"If they've got some better ideas on how this administration should be approaching getting people home, then I'm sure that the folks over at the NSC would be happy to hear what those ideas are. We need some unity here and everybody join together to help get my brother back."
Whelan said she does not believe her brother knows the full extent of the efforts to free him, noting the family has to be careful what they tell him because they assume the Russians are listening.
Paul Whelan, in an exclusive call with CNN, said he was happy that Griner was released, but expressed disappointment in his continued Russian detention. “I don’t understand why I’m still sitting here,” he said by phone from the penal colony where he is being held in a remote part of Russia.
A senior administration official told reporters earlier that Elizabeth Whelan “was visited in person by a senior US government official to share and talk through at length the news about Brittney.”
“I would also emphasize that the president has made clear to the Whelan family that when they are ready, he is eager to personally convey his commitment to Paul’s case and his resolution to keep them informed of our efforts,” the official said.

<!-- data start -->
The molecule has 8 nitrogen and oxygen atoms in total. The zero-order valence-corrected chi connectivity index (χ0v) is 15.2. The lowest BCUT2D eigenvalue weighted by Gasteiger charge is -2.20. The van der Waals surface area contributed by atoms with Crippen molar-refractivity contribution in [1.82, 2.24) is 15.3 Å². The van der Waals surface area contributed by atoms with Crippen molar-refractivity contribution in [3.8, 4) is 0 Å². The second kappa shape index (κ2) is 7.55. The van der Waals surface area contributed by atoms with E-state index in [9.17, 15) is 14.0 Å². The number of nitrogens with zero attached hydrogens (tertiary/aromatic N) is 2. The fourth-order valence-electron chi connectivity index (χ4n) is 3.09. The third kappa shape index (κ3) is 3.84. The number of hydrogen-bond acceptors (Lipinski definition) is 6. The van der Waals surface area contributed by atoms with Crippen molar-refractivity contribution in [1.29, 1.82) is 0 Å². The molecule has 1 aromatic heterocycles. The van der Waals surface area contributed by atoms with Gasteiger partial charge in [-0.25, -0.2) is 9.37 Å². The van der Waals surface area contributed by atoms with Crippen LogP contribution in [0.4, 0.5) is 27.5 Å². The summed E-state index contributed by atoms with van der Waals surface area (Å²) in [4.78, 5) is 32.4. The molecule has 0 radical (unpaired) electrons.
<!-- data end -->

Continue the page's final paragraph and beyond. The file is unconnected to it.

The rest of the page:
The Ukrainian military said settlements in the eastern Donetsk region and northeastern Kharkiv region have come under heavy Russian fire.
"More than 20 attacks from [Russian] multiple rocket launchers [are] on the positions of our troops and settlements along the contact line," the military said.
The General Staff of the Armed Forces of Ukraine said Russian forces were holding their lines along the border between the Kharkiv and Luhansk regions and had shelled nearly a dozen settlements in the course of the day.
Oleh Syniehubov, head of the Kharkiv region military administration, told Ukrainian television that in northern parts of Kharkiv, towns recently taken back by Ukrainian forces near the Russian border were constantly being shelled, including in Vovchansk.
"Settlements close to the front line on Kupiansk sector are under constant shelling," he said, but insisted there was no prospect of a counteroffensive by the Russians. "We have enough forces and means in this and other areas to repel the enemy."
Further south, the Donetsk front lines continue to see heavy Russian shelling in nearly 20 areas, according to the military, especially around Bakhmut and Avdiivka. Battles in the region have become a war of attrition involving mortars, tank fire, artillery and explosives dropped from drones — with much of the countryside pockmarked with craters. Neither side has taken any meaningful territory in several months along that part of the front line.
The General Staff said that in the southern regions of Zaporizhzhia and Dnipropetrovsk, 22 settlements had come under fire, with two attacked by Russian aircraft. And there was also Russian tank and artillery shelling of nearly 20 settlements in recently liberated parts of Kherson region on the west bank of the Dnipro River.
Here's the latest map of control: